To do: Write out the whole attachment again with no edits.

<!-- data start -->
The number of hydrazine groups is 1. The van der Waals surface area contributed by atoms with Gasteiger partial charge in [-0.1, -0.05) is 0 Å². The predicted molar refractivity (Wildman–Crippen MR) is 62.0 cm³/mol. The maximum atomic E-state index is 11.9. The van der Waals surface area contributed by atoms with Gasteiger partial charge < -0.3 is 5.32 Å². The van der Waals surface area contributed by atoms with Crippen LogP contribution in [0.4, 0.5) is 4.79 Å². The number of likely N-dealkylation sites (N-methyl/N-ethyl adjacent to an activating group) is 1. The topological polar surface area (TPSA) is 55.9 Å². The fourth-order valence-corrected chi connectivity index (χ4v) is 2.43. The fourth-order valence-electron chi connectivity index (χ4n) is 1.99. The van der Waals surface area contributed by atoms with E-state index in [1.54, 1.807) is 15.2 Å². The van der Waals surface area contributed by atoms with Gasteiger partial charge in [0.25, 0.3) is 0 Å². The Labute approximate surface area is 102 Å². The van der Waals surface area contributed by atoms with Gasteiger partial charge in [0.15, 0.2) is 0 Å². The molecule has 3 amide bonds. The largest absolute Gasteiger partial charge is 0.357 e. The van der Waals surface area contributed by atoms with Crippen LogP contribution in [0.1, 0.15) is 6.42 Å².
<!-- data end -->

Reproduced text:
The number of hydrazine groups is 1. The van der Waals surface area contributed by atoms with Gasteiger partial charge in [-0.1, -0.05) is 0 Å². The predicted molar refractivity (Wildman–Crippen MR) is 62.0 cm³/mol. The maximum atomic E-state index is 11.9. The van der Waals surface area contributed by atoms with Gasteiger partial charge < -0.3 is 5.32 Å². The van der Waals surface area contributed by atoms with Crippen LogP contribution in [0.4, 0.5) is 4.79 Å². The number of likely N-dealkylation sites (N-methyl/N-ethyl adjacent to an activating group) is 1. The topological polar surface area (TPSA) is 55.9 Å². The fourth-order valence-corrected chi connectivity index (χ4v) is 2.43. The fourth-order valence-electron chi connectivity index (χ4n) is 1.99. The van der Waals surface area contributed by atoms with E-state index in [1.54, 1.807) is 15.2 Å². The van der Waals surface area contributed by atoms with Gasteiger partial charge in [0.25, 0.3) is 0 Å². The Labute approximate surface area is 102 Å². The van der Waals surface area contributed by atoms with Gasteiger partial charge in [0.15, 0.2) is 0 Å². The molecule has 3 amide bonds. The largest absolute Gasteiger partial charge is 0.357 e. The van der Waals surface area contributed by atoms with Crippen LogP contribution in [0.1, 0.15) is 6.42 Å².